*K1, M1, K2, M1, repeat from * across round till you have increased 21times
Note: round will end with K3.
Round 55: Increase 34 times, to bring stitch count to 89:
*K1, M1, K2, M1, repeat from * across round till you have increased 34 times
Note: round will end with K5.
Work even for 34 rounds.

Hat is complete. Well-- basically complete.

What I found interesting is how the ‘pattern’ of increases (K1, M1, K2, M1) resulted in a remainder (K X at the end of round) that also followed a Fibonacci sequence!

What remained was a bind off.
I decided I didn’t want to break the count with more rows/rounds of ribbing, so on went an I cord.

I also wanted something a bit more substantial than the standard I cord. Partly because I didn’t think a 3 or 4 stitch I-Cord would be enough of an edge to prevent rolling, and partly for style.
I consulted Nicky Epstien’s book, Knitting on the Edge, and found a 6 stitch, cabled I-cord..
Her design is for an sewn on/applied I-cord, I modified this to a Knit-In-Place I-cord bind off.
Cabled I-cord Bind off
With the same yarn (or with a contrasting color) cast on 6
Slip them to the left needle, (unknit)
R1 -K5, SSK (1 stitch bound off), return stitches to left needle
R2--K1, slip 2 onto cable needle, hold at front, K2, then k2 from cable needle, SSK,return stitches to left needle
R3--K5, SSK (1 stitch bound off), return stitches to left needle
R4--K5, SSK (1 stitch bound off), return stitches to left needle
Repeat these 4 rows till all stitches have been bound off.

After a few rows, to make it easier, I turned the last on the left needle, before the 6 I-cord stitches were returned. AND I turned the first stitch of the icord as I returned the stitches to the left needle.
This resulted in the last stitch of the icord and the next stitch to be bound off being ‘twisted’. These 2 stitches were then knit through the back look (un twisting them) which resulted in to decrease that was identical, in effect, to a SSK.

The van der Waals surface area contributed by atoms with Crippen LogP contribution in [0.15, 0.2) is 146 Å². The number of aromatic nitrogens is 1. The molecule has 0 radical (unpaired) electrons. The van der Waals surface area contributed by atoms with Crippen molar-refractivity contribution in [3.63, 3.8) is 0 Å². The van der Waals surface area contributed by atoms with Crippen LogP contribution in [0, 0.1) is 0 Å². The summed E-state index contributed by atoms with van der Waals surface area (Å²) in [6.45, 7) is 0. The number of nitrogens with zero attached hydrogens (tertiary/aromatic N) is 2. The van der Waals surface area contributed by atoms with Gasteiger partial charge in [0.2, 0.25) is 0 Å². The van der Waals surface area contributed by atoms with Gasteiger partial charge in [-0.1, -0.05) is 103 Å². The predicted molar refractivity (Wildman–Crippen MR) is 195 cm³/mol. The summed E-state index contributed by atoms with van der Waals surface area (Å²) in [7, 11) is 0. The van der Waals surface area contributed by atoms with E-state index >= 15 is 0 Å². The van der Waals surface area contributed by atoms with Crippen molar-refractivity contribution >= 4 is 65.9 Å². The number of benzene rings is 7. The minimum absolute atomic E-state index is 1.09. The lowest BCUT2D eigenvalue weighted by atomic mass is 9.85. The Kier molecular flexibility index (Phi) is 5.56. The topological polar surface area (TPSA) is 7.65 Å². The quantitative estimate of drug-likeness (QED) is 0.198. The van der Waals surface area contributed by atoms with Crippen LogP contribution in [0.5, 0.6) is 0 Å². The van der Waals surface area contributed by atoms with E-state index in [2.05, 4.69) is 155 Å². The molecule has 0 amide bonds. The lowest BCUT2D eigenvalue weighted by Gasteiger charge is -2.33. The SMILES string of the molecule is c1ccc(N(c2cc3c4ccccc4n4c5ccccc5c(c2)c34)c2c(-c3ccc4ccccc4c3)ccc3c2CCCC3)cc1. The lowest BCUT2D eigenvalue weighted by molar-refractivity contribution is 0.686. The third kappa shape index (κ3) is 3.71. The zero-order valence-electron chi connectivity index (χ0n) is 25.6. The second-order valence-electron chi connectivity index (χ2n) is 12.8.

After the last stitch is bound off, graft the last row of the I-cord to the cast on row, making the edging look seamless. (this grafted row, plus the cast on row, corrected the bind off to 92 rows, so the cables pattern was even!)

The finishing touch, (after weaving in all the ends), was a tassel. I have been using pom pom’s a lot of late, and wanted something different.. Besides a tassel is more in keeping with the shape of the hat.
NOTE: as you have surely noticed, I didn’t include yarn/needle size/gauge in this ‘pattern’. Obviously, your choices will make a difference to the finished size of the hat.
My hat fits me. The final 34 rounds (a huge chunk of the hat) are knit straight(no increases)
There are 89 stitches in these 34 rounds. You can swatch and find the right yarn/needle/gauge to make any size hat you desire!

F2 will be a while before its knit.. other projects require my attention!

Wednesday, January 03, 2007

More Hats!?

You’d think I would be done with hats.
I thought I was done with hats!
I got 5 of the 6 six hats I’ve promised to The Ships Project mailed.

The top two are done in Paton's classic Merino, the bottom two, from left over, not quite complete balls of yarn. 1 and 3 have a base of Lamb's Pride , 1 with a sparkly wool and nylon (a very old ball of yarn) 3 with another old scrap of yarn. In the middle, the cellular automaton hat.

One more to go--or maybe more.

I didn’t like how my first attempt at hat 6 was working out. It just didn't seem to be the right hat for this yarn.. (I am not alone in waiting for yarn to speak to me, and tell me how to knit it-- See this topic over on Knitter’s Review forum)
So it became a baby hat.. a tadpole topper, with warts and all.

This hat (another charity hat) got started in December, and kept getting put off, but finally came into being yesterday.

In theory, I should have started my DD birthday hat, as soon as I finished the charity knitting hat. I have a week, ten days, and some remainderd skeins of Lion Brands Alpaka yarn, in black, and she wants the simplest of hats, in black, of course.

But I got caught up in some mathematical thought, and I am working on Fibonacci 1, --it's OK, but fibonocci 2 will be better. There are things about F1 that are I don't quite like (but they aren't so bad that I am tempted to frog!) , but could be better--F2 will resolve, or so I think! (and who knows? There might end up being a F3!) If you haven't realized it, F1, and F2 (and potentially F3) are all hats!

(and any day now, I have to whip up a baby sweater... JAZ is due soon!)